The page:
Review Summary: The most colorful album of David Bowie.3 of 3 thought this review was well written
David Bowie is mostly known that he can change musical direction or learn some musical style and write the whole album using that style. He is musical chameleon. By 1976, he was changing styles like underwear, first he began as a folk singer, that he added some prog to his music, then some 1960s sound, then came Ziggy, Aladdin Sane, Diamond Dogs, soul... and after 1976, he would collaborate with Brian Eno and Iggy Pop. He already did the same with John Lennon and Lou Reed.
On "Station To Station" album his aforementioned trait comes to full strength. He took influences of Scott Walker, Dinah Washington, soul, disco and psychedelia into his melting pot, and made a delicious meal. In fact, he created his very own genre, borrowing a little bit from all. Here he gave us his five songs plus cover "Wild Is The Wind". "Stay", "Golden Years" and "TVC15" are basically disco soul songs filled with psychedelic elements and catchy, though avant guard hooks. Although the soul music is known as "warm" and "emotional", well, when Bowie sings it, there is no warmth. He can be very convincing as a singer but he is not warm, rather is distant and mechanical. His backing band often uses here mechanical repetitive patterns to bring us feelings of insecurity, arrogance (paradoxically but true), glamor, paranoia and neurosis.
His performances are energetic, the faster songs sounding friendly, cinematic, and flashy, maybe self obsessed, slower ones ("Word On The Wing" and "Wild Is The Wind") sound more unpleasant, cold and neurotic. The best example is "TVC15": an up-tempo friendly soul influenced track, but twisted by Bowie's singing: Bowie sounds stoned or on something. Also pay attention to instrument (is it guitar or synth) that produces high tones during Bowie's singing the verses, which contributes to the druggy sound. Although he sang on the title track "European canon is here", he sound like American, to be more precise, it is very Hollywoodified record to me, maybe more than The Eagles' "Hotel California" or Fleetwood Mac's "Rumours". Maybe it is because of cocaine, Bowie was then reportedly addicted to coke, and had doubts about his own sanity.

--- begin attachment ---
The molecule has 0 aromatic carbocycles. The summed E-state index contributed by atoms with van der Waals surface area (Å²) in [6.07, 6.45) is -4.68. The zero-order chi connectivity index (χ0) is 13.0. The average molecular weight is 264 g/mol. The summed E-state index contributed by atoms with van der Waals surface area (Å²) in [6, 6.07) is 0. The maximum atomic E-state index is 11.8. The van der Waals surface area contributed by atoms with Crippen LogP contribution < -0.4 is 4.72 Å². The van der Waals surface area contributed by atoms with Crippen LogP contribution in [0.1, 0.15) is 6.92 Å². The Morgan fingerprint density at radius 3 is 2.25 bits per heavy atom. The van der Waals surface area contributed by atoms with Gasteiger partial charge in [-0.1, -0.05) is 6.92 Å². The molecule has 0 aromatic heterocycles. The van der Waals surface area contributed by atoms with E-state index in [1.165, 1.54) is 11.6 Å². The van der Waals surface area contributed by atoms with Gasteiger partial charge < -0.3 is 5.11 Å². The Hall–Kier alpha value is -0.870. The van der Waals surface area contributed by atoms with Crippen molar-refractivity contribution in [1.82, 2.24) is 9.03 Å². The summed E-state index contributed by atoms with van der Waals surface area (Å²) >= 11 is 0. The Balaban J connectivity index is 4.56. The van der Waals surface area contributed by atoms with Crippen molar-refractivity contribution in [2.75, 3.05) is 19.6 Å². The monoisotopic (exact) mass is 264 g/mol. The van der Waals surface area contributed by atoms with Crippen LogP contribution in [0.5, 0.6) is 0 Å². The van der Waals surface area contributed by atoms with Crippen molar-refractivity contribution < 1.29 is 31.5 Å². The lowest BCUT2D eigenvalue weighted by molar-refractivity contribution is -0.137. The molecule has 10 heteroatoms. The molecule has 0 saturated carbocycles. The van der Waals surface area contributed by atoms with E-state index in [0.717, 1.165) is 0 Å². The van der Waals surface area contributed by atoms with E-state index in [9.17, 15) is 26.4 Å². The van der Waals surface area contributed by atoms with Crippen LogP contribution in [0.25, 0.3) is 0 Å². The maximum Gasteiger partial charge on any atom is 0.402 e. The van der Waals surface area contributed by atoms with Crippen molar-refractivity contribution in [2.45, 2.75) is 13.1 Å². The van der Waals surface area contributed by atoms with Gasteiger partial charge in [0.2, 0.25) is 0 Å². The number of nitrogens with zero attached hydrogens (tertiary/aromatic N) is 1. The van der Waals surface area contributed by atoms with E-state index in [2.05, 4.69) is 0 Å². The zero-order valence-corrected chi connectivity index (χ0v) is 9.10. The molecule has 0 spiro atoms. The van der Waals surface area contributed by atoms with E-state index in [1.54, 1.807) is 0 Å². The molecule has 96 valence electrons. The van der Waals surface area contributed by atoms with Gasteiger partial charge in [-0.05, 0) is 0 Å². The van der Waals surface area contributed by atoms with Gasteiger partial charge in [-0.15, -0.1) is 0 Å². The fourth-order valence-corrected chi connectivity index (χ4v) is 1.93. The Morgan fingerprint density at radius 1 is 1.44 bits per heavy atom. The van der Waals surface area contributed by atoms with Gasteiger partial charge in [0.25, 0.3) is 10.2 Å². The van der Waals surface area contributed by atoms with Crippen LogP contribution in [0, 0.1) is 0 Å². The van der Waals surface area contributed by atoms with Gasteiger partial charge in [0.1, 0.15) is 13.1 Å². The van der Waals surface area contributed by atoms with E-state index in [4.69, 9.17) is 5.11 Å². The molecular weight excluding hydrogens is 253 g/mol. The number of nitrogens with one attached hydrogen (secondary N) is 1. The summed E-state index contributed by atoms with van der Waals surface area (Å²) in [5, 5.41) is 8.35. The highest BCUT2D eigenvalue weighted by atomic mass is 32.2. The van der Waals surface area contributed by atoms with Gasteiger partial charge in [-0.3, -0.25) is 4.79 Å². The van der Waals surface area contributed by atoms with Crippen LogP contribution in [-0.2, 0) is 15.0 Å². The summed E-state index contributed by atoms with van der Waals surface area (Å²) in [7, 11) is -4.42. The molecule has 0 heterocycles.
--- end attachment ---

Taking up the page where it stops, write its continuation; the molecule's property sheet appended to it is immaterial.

The title track is maybe one of Bowie's best songs:
"Once were the mountains on the mountains
and once were sunbirds to soar with
and once I could never be down
got to keep searching and searching
and oh what will I be believing and who will connect me with love?"
Maybe that is why it is so good: Bowie has been always on his way, restlessly inventing, improving, discovering and Bowie is just Bowie on "Station To Station" song. Musically it is head and shoulders above the rest of the album making a perfect symphony out of two maybe not to similar parts: the first one, which is slowly, dissonant and maybe scary and second part, hymn-like, celebratory and life-affirming. The heart of the album.
It is not easy album to warm to, but it is said that it is one that defined post-punk, post-new wave genre. There are many reasons why.